With perfect weather about, it’s too good not to get out and find something new to 4wd drive and explore.
It is vital that you don’t forget to play it safe; if in doubt don’t take any chances. The quickest way to wreck an awesome day out is hurting yourself or one of your mates.
For me, 4wding is the best fun you can have on wheels. You should however always keep in mind that it is a dangerous hobby. 4wding has the potential to seriously injure or even kill you if you don’t treat it with respect.
Tips to stay safe when four wheel driving
Implement these 10 simple tips and your epic adventure will be much safer.
1. Always carry a first aid kit and fresh water; it’s always better to be prepared and not need it.
2. Communication. If you are in a convoy, talk to each other. If you see something that’s not right or dangerous, let everyone know. If you’re out by yourself keep your 2way radio on scan; you might pick up other vehicles coming towards you and find out helpful information.
3. If in doubt, walk it first. If you are unsure on a section of track, walk it first. I’d rather have a look on foot then end up stuck somewhere dodgy trying to back out or attempting to turn around.
4. Check your depths. Puddles are great fun to charge through and make huge splashes. But someone should always check them first as they might be deeper than you think, have logs or sudden drop off’s that could stop you dead.
5. If in doubt use a spotter. If you are unsure, get some eyes on the outside to guide you through the tough stuff. It’s a better option than sliding off a line and ending up in a dangerous position.
6. You can never have too much light. When 4wding at night, you should always check your surroundings. There might be a drop off beside you and you don’t even know it. Take your time and check every line thoroughly.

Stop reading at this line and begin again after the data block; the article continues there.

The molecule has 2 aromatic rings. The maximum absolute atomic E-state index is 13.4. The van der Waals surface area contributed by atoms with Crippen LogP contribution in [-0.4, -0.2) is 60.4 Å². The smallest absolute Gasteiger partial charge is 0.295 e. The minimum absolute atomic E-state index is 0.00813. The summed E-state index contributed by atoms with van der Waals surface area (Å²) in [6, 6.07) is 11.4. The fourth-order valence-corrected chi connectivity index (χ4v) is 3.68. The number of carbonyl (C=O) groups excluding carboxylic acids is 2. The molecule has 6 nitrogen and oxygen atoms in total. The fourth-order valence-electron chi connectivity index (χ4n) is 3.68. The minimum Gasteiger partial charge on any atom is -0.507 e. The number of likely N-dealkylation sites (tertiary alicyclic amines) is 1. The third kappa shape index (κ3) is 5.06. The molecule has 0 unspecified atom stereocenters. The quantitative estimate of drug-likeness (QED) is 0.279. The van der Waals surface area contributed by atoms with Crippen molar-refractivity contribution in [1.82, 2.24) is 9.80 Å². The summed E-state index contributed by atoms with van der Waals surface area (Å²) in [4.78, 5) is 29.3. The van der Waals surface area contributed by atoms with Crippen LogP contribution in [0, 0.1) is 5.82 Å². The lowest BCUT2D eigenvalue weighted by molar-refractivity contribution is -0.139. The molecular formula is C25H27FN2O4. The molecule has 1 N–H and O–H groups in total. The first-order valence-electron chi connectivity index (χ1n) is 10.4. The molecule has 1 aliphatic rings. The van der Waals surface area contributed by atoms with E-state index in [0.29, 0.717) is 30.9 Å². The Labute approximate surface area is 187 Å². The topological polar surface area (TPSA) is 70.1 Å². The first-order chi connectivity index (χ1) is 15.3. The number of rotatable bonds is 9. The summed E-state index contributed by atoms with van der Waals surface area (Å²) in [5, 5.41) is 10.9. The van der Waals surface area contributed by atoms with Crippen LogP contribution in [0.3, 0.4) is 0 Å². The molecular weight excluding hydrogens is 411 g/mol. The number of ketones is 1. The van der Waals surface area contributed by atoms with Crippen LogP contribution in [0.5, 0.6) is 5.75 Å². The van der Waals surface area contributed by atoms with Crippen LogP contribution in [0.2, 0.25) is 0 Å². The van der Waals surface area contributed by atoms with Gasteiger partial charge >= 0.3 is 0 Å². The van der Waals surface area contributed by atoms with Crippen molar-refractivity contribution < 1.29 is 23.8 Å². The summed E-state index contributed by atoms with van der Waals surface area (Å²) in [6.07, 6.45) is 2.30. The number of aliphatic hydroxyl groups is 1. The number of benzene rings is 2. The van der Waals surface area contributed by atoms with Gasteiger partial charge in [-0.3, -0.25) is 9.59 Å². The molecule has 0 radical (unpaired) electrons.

7. Don’t be afraid to winch it; sometimes forward is the only way. When you’re trying to get up, over or through something challenging take into account that you might have slid across the line you hoped to take and reversing out might no longer be an option.
There’s nothing wrong with winching if you need to. Just play it safe and only use gear that is in good condition. Always use a dampener and make sure everyone is well clear when the winch is under load.
8. Rated recovery points – reality is most 4WD’s don’t come standard with them. Invest in a set; don’t be an idiot and chance it. We have all heard the stories like ‘I use mine all the time and have never had a drama with it’.
But being realistic that’s just luck; tie down points are not engineered for the force that comes from recovering a stuck fourbie. Same goes for tow balls, it’s stupid and dangerous, just don’t do it. Use a proper recovery hitch or if you absolutely have to, feed the strap into the 50mm receiver and use the retaining tow pin.
9. Check your gear. If it looks dodgy, it is. Recovery gear is a consumable item and won’t last forever. If it doesn’t look right or you are in doubt that it’ll be good for your next recovery, replace it.
10. Always wear your seat belt and make sure everyone else in your rig is too. No exceptions, no excuses; even crawling in first gear low if the shit hits the fan you can be ejected and killed.
Don’t confuse you ambitions with your capabilities, don’t cave to peer pressure and if you are unsure, ask for help. It’s simple stuff like this that could save your life.
Travel happy, enjoy yourself and stay safe.
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